Jenna Bush Hager 'Knew of' 9-Year-Old Girl Killed in Nashville Shooting: 'It's Just Beyond'

Jenna Bush Hager and Hoda Kotb discussed the Nashville school shooting, in which three adults and three children were killed

Author and "Today Show" correspondent Jenna Bush Hager attends the Like Mother Like Daughter Health Legacy Summit at The Newseum on April 27, 2011 in Washington, DC. (Photo by Paul Morigi/WireImage)
Jenna Bush Hager . Photo: Paul Morigi/WireImage

For Jenna Bush Hager, Monday's school shooting in Nashville hit close to home.

On Tuesday, Bush Hager told her TODAY co-host Hoda Kotb, "I had a friend in Nashville so I knew of one of the little girls who is 9, who went to school yesterday and who didn't come home."

Bush Hager did not identify the victim of Monday's attack, in which three children and three adults were killed. But she said the shooting, at the Covenant School, a private elementary school, left her profoundly shaken.

"The thought that any of us can send our children on the busses, or walking or drop them off at carpool, and not get to hug them again? It's just beyond," she said.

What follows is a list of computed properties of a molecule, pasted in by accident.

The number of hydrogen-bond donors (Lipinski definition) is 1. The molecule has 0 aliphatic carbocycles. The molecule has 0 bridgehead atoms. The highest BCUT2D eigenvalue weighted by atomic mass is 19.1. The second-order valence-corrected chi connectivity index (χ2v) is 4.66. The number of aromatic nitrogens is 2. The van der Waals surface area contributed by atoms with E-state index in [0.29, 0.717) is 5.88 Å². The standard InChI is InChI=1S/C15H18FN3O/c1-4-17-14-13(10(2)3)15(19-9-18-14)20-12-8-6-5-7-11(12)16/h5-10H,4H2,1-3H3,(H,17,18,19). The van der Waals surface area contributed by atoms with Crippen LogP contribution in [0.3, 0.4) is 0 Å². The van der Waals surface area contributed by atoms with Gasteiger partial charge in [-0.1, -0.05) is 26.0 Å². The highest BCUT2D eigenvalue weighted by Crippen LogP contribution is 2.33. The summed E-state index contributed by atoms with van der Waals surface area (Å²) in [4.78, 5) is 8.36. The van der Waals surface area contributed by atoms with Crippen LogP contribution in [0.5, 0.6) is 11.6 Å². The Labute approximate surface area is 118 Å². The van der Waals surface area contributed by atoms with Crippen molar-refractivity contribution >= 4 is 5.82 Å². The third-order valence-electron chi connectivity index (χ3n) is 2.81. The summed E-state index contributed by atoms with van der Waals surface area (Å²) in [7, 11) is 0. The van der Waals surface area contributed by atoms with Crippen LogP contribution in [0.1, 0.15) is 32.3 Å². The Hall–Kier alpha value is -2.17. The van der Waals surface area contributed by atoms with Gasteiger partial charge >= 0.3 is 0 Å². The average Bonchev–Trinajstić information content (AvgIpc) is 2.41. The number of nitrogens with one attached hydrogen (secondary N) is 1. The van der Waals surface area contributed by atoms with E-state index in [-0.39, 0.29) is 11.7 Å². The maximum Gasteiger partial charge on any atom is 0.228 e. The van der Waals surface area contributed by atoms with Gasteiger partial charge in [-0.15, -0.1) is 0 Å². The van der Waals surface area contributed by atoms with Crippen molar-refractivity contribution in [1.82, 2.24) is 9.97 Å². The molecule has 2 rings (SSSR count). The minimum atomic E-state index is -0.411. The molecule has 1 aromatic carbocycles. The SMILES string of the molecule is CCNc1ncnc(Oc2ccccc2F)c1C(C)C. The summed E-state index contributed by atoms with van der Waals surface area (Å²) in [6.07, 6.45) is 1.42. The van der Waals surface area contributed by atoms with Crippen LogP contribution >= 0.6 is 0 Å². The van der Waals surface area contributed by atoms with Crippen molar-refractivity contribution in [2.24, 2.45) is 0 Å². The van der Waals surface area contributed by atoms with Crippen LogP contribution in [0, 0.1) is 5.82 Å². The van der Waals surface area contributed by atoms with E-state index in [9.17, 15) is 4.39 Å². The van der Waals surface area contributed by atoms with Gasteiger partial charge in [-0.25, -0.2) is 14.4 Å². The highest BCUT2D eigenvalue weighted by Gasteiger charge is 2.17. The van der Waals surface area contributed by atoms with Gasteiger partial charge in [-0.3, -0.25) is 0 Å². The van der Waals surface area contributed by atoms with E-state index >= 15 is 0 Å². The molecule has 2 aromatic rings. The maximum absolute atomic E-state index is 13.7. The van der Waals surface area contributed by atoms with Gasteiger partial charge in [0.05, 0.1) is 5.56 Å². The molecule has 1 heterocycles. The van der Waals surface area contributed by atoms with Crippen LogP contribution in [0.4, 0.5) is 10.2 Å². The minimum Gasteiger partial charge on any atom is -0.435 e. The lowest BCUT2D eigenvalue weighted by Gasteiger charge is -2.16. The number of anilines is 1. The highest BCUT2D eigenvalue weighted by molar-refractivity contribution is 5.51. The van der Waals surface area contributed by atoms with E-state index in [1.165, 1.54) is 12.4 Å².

The fatal victims of Monday's attack were Evelyn Dieckhaus, 9, Hallie Scruggs, 9, William Kinney, 9, Cynthia Peak, 61, Katherine Koonce, 60, and Mike Hill, 61.

The shooter has been identified as Audrey Hale, a 28-year-old former student at the school. Nashville authorities have confirmed the shooter gained entrance to the school by shooting through a glass door before killing six people. Two police officers responding to the scene engaged the shooter on the second floor of the building, killing the assailant.

The Covenant School shooting
Nashville school shooting. John Amis/AP/Shutterstock

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Bush Hager, a mother of three, and Kotb, a mother of two, had an emotional conversation about the shooting, discussing the terror parents feel when they don't know their children are safe.

Said Kotb: "And to imagine those parents lined up going into that school thinking, 'Is my child going to be alright.' There were mothers banging on buses, screaming their children's names. I had a friend who lives in Nashville who was telling me about what she heard about and seen. She said, 'They were screaming cause they had to find their child.'"

Bush Hager, a former teacher, said the United States is failing to protect children "at the place they're most safe, they should be safest."

"Forget politics," she said. "Isn't every mom and dad sitting there thinking, 'What is happening to this?' … Let's not fail our kids."

How to help

You can donate to the families of the victims through the The Community Foundation of Middle Tennessee. ViVE and VictimsFirst have also created GoFundMe pages for donations. Both fundraisers are verified.

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